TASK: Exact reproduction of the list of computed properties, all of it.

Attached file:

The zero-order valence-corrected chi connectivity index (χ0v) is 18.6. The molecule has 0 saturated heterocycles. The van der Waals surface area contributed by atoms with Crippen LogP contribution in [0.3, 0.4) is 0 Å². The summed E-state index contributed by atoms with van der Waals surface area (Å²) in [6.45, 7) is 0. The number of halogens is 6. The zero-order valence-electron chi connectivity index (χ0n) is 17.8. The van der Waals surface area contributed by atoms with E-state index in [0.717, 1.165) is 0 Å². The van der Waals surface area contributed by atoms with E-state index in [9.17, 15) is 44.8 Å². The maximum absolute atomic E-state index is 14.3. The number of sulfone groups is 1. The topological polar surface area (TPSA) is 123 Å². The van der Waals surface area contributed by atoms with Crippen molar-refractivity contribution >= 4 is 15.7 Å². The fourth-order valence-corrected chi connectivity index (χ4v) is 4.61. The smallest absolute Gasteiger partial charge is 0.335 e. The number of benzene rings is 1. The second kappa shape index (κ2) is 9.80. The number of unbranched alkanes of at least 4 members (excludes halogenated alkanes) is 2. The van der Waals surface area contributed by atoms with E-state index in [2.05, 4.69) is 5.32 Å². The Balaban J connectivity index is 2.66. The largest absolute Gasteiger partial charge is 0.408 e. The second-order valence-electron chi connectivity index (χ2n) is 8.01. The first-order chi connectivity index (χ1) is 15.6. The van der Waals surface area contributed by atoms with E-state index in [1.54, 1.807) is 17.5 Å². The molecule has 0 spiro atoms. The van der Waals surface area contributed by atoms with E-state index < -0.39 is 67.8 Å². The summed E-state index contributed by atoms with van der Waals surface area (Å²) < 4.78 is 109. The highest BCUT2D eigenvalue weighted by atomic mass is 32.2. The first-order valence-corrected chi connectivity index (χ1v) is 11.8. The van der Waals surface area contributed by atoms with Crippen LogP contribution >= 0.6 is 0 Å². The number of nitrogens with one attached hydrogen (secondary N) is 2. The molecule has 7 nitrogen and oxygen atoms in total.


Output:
The zero-order valence-corrected chi connectivity index (χ0v) is 18.6. The molecule has 0 saturated heterocycles. The van der Waals surface area contributed by atoms with Crippen LogP contribution in [0.3, 0.4) is 0 Å². The summed E-state index contributed by atoms with van der Waals surface area (Å²) in [6.45, 7) is 0. The number of halogens is 6. The zero-order valence-electron chi connectivity index (χ0n) is 17.8. The van der Waals surface area contributed by atoms with E-state index in [0.717, 1.165) is 0 Å². The van der Waals surface area contributed by atoms with E-state index in [9.17, 15) is 44.8 Å². The maximum absolute atomic E-state index is 14.3. The number of sulfone groups is 1. The topological polar surface area (TPSA) is 123 Å². The van der Waals surface area contributed by atoms with Crippen molar-refractivity contribution >= 4 is 15.7 Å². The fourth-order valence-corrected chi connectivity index (χ4v) is 4.61. The smallest absolute Gasteiger partial charge is 0.335 e. The number of benzene rings is 1. The second kappa shape index (κ2) is 9.80. The number of unbranched alkanes of at least 4 members (excludes halogenated alkanes) is 2. The van der Waals surface area contributed by atoms with E-state index in [2.05, 4.69) is 5.32 Å². The Balaban J connectivity index is 2.66. The largest absolute Gasteiger partial charge is 0.408 e. The second-order valence-electron chi connectivity index (χ2n) is 8.01. The first-order chi connectivity index (χ1) is 15.6. The van der Waals surface area contributed by atoms with E-state index in [1.54, 1.807) is 17.5 Å². The molecule has 0 spiro atoms. The van der Waals surface area contributed by atoms with E-state index < -0.39 is 67.8 Å². The summed E-state index contributed by atoms with van der Waals surface area (Å²) < 4.78 is 109. The highest BCUT2D eigenvalue weighted by atomic mass is 32.2. The first-order valence-corrected chi connectivity index (χ1v) is 11.8. The van der Waals surface area contributed by atoms with Crippen LogP contribution >= 0.6 is 0 Å². The number of nitrogens with one attached hydrogen (secondary N) is 2. The molecule has 7 nitrogen and oxygen atoms in total.